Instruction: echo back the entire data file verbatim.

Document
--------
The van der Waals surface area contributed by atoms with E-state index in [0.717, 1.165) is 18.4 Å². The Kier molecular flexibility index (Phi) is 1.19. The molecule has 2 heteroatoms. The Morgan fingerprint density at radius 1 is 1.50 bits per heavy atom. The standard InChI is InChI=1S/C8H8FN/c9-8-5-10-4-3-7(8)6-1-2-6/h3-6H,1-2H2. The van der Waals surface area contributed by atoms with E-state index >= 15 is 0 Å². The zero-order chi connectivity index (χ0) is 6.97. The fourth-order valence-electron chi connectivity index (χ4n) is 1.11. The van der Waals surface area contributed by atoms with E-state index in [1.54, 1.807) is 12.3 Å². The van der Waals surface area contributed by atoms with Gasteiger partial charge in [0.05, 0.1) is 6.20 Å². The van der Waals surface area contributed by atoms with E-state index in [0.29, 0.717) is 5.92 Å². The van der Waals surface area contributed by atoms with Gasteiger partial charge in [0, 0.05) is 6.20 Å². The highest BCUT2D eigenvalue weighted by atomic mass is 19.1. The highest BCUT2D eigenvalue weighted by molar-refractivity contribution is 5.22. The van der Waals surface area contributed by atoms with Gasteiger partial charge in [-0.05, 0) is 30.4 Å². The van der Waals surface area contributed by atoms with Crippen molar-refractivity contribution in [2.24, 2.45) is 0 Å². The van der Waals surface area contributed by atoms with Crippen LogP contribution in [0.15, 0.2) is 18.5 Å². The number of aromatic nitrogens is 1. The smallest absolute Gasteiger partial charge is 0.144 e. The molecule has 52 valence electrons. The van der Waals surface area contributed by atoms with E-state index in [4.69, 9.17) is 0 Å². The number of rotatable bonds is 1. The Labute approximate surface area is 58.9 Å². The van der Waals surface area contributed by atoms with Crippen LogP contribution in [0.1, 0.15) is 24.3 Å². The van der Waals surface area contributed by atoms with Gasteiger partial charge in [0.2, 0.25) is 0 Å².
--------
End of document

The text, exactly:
The van der Waals surface area contributed by atoms with E-state index in [0.717, 1.165) is 18.4 Å². The Kier molecular flexibility index (Phi) is 1.19. The molecule has 2 heteroatoms. The Morgan fingerprint density at radius 1 is 1.50 bits per heavy atom. The standard InChI is InChI=1S/C8H8FN/c9-8-5-10-4-3-7(8)6-1-2-6/h3-6H,1-2H2. The van der Waals surface area contributed by atoms with E-state index >= 15 is 0 Å². The zero-order chi connectivity index (χ0) is 6.97. The fourth-order valence-electron chi connectivity index (χ4n) is 1.11. The van der Waals surface area contributed by atoms with E-state index in [1.54, 1.807) is 12.3 Å². The van der Waals surface area contributed by atoms with Gasteiger partial charge in [0.05, 0.1) is 6.20 Å². The van der Waals surface area contributed by atoms with E-state index in [0.29, 0.717) is 5.92 Å². The van der Waals surface area contributed by atoms with Gasteiger partial charge in [0, 0.05) is 6.20 Å². The highest BCUT2D eigenvalue weighted by atomic mass is 19.1. The highest BCUT2D eigenvalue weighted by molar-refractivity contribution is 5.22. The van der Waals surface area contributed by atoms with Gasteiger partial charge in [-0.05, 0) is 30.4 Å². The van der Waals surface area contributed by atoms with Crippen molar-refractivity contribution in [2.24, 2.45) is 0 Å². The van der Waals surface area contributed by atoms with Crippen LogP contribution in [0.15, 0.2) is 18.5 Å². The number of aromatic nitrogens is 1. The smallest absolute Gasteiger partial charge is 0.144 e. The molecule has 52 valence electrons. The van der Waals surface area contributed by atoms with E-state index in [4.69, 9.17) is 0 Å². The number of rotatable bonds is 1. The Labute approximate surface area is 58.9 Å². The van der Waals surface area contributed by atoms with Crippen LogP contribution in [0.1, 0.15) is 24.3 Å². The van der Waals surface area contributed by atoms with Gasteiger partial charge in [0.2, 0.25) is 0 Å².